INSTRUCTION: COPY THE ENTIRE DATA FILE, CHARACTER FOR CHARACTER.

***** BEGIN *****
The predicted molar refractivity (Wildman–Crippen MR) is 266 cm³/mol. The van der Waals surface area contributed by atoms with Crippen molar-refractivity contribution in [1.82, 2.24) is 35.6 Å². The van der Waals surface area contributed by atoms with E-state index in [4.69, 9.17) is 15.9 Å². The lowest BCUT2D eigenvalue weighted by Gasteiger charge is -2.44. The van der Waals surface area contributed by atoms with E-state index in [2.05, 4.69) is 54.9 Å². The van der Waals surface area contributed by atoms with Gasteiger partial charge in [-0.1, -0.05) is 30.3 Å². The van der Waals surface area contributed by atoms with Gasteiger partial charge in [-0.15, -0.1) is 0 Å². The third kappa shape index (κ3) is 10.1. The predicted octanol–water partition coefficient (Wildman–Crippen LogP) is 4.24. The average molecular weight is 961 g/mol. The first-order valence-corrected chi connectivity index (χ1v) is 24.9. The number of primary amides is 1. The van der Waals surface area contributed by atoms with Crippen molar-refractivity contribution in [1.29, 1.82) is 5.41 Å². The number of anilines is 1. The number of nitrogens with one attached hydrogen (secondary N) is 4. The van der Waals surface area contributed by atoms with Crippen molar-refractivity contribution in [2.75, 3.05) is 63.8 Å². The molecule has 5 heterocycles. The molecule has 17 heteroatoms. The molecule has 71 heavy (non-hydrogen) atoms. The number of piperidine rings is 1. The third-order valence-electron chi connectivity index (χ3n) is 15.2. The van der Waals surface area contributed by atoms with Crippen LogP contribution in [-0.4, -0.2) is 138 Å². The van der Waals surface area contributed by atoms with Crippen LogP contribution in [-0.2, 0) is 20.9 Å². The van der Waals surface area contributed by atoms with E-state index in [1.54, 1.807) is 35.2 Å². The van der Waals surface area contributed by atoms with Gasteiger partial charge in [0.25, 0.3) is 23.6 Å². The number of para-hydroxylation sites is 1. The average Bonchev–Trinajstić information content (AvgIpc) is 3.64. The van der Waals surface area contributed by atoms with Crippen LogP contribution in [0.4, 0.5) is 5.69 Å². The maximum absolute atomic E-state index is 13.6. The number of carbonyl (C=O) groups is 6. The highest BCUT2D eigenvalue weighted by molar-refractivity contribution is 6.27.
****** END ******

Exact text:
The predicted molar refractivity (Wildman–Crippen MR) is 266 cm³/mol. The van der Waals surface area contributed by atoms with Crippen molar-refractivity contribution in [1.82, 2.24) is 35.6 Å². The van der Waals surface area contributed by atoms with E-state index in [4.69, 9.17) is 15.9 Å². The lowest BCUT2D eigenvalue weighted by Gasteiger charge is -2.44. The van der Waals surface area contributed by atoms with E-state index in [2.05, 4.69) is 54.9 Å². The van der Waals surface area contributed by atoms with Gasteiger partial charge in [-0.1, -0.05) is 30.3 Å². The van der Waals surface area contributed by atoms with Gasteiger partial charge in [-0.15, -0.1) is 0 Å². The third kappa shape index (κ3) is 10.1. The predicted octanol–water partition coefficient (Wildman–Crippen LogP) is 4.24. The average molecular weight is 961 g/mol. The first-order valence-corrected chi connectivity index (χ1v) is 24.9. The number of primary amides is 1. The van der Waals surface area contributed by atoms with Crippen molar-refractivity contribution in [1.29, 1.82) is 5.41 Å². The number of anilines is 1. The number of nitrogens with one attached hydrogen (secondary N) is 4. The van der Waals surface area contributed by atoms with Crippen molar-refractivity contribution in [2.75, 3.05) is 63.8 Å². The molecule has 5 heterocycles. The molecule has 17 heteroatoms. The molecule has 71 heavy (non-hydrogen) atoms. The number of piperidine rings is 1. The third-order valence-electron chi connectivity index (χ3n) is 15.2. The van der Waals surface area contributed by atoms with Crippen LogP contribution in [-0.4, -0.2) is 138 Å². The van der Waals surface area contributed by atoms with Crippen LogP contribution in [-0.2, 0) is 20.9 Å². The van der Waals surface area contributed by atoms with E-state index in [1.54, 1.807) is 35.2 Å². The van der Waals surface area contributed by atoms with Gasteiger partial charge in [0.25, 0.3) is 23.6 Å². The number of para-hydroxylation sites is 1. The average Bonchev–Trinajstić information content (AvgIpc) is 3.64. The van der Waals surface area contributed by atoms with Crippen LogP contribution in [0.4, 0.5) is 5.69 Å². The maximum absolute atomic E-state index is 13.6. The number of carbonyl (C=O) groups is 6. The highest BCUT2D eigenvalue weighted by molar-refractivity contribution is 6.27.